If one were to change the valves to thermostatic, would this necessarily mean draining the whole system? Not a nice though if you want to do some changes in the middle of winter!

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 Peter. Most Electric Temperature Control Units are normally fitted with mixing valve or burner control selector complete with external and flow pipe sensor,and daily or weekly time clock with two room temp settings it allso controls the automatic op of the circulation pump.Its allso equipped ready for attachment of an optional room sensor.This permits further temp variations of + or- 5degreesC.When i calculate heat loss on bare copper pipe i allow 20% of total circuit heat output.That might seem a bit high to some heating engs who probably allow only 10% but when taken in consideration of the u values of the walls floors roof and windows and the air changes of 1.5 to 2.0 etc in designing the system and calculating the btus of the boiler its about right for myself.. Changing to thermostatic rad valves,yes you need to drain down plus redoing the inhibitor..Happy days.
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If you are in the uk  where its still the norm just about, to have open vented systems then you could half drain the system by just putting the hose pipe over the top of a door from the ground floor drain cock.or even putting a bung in the open vent and cold feed in the feed /expansion tank and causing a vacuum.If in europe or you have a fully pressurised system then same thing just put the hose over the top of the door and just drain 1st floor.I personally think its better to keep the boiler stat low as possible say 2 in the autumn months going up as winter creeps in colder.not forgetting if the hws/ballon is allso heated by the boiler 1.5 to 2 stat setting would be low enough.Heat loss in the[pipes]in a normal domestic house is 1degree or less with the pipes lagged under the screeds/voids/roof spaces etc.[You could hire an electric freezer kit and just change the valves one at a time.]Happy heating.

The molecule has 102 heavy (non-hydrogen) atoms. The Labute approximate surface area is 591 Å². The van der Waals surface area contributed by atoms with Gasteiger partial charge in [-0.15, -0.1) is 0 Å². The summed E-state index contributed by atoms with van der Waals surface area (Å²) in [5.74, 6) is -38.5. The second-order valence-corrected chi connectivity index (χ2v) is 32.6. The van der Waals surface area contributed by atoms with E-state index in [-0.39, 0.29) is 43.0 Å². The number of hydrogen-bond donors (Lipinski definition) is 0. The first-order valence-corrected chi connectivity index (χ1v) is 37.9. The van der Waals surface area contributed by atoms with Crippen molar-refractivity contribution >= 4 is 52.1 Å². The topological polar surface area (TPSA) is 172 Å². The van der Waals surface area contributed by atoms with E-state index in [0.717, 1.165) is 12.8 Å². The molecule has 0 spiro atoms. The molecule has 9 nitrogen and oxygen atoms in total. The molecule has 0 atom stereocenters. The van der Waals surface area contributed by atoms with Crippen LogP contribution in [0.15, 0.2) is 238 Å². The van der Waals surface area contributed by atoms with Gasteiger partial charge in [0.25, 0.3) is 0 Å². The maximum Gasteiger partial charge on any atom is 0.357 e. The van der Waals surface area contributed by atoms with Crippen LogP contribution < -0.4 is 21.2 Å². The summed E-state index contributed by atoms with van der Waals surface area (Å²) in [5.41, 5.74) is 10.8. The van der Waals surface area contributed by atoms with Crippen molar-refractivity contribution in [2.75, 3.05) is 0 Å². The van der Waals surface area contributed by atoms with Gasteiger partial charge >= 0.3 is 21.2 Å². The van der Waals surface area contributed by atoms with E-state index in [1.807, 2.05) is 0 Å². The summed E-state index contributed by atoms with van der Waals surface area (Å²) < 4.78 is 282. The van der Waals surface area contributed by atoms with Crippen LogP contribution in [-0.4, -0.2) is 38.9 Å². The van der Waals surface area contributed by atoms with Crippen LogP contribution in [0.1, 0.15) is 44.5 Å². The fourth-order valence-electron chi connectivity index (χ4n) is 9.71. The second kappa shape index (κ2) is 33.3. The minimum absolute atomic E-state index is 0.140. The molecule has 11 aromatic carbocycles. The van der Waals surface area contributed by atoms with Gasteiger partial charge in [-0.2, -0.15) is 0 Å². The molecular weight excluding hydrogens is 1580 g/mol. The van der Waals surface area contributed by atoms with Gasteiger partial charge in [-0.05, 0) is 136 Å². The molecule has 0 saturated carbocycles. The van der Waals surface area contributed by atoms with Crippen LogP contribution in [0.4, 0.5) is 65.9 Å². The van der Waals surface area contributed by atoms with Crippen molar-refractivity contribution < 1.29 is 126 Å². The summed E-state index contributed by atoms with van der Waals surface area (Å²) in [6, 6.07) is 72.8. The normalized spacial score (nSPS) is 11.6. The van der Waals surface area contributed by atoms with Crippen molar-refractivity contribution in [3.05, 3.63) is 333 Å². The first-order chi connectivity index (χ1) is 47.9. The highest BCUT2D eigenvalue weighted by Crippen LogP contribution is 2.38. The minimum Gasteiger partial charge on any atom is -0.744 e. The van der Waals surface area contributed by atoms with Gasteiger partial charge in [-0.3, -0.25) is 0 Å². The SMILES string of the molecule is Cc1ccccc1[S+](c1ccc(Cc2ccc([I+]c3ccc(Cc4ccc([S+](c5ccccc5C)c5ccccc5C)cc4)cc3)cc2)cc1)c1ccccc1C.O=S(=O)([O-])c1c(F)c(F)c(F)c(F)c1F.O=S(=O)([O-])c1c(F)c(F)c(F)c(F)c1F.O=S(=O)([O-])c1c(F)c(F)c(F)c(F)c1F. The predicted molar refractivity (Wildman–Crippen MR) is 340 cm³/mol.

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Heat loss in copper pipes is about 100W/m for 22mm, 60W/m for 16mm. This is for pipe at 80C, with an ambient temperature of 20C. So for a 10m run of 22mm you are looking at up to 1kW of loss.

The higher you set the boiler stat, the worse the losses are, obviously. I suggest the boiler flow is set to around 60C. Note that when purging the system initially, it is important to run the boiler at >80C for a period to allow the aerated water to release air. 

The room stat must control both the boiler and the pump. Normally, the switched output of the stat is used to supply mains to both the pump and the boiler, or the pump is wired to the boiler and SHOULD allow the pump to continuing running whilst the boiler switches on and off according to the heat demand. The boiler MUST NOT fire with the pump off.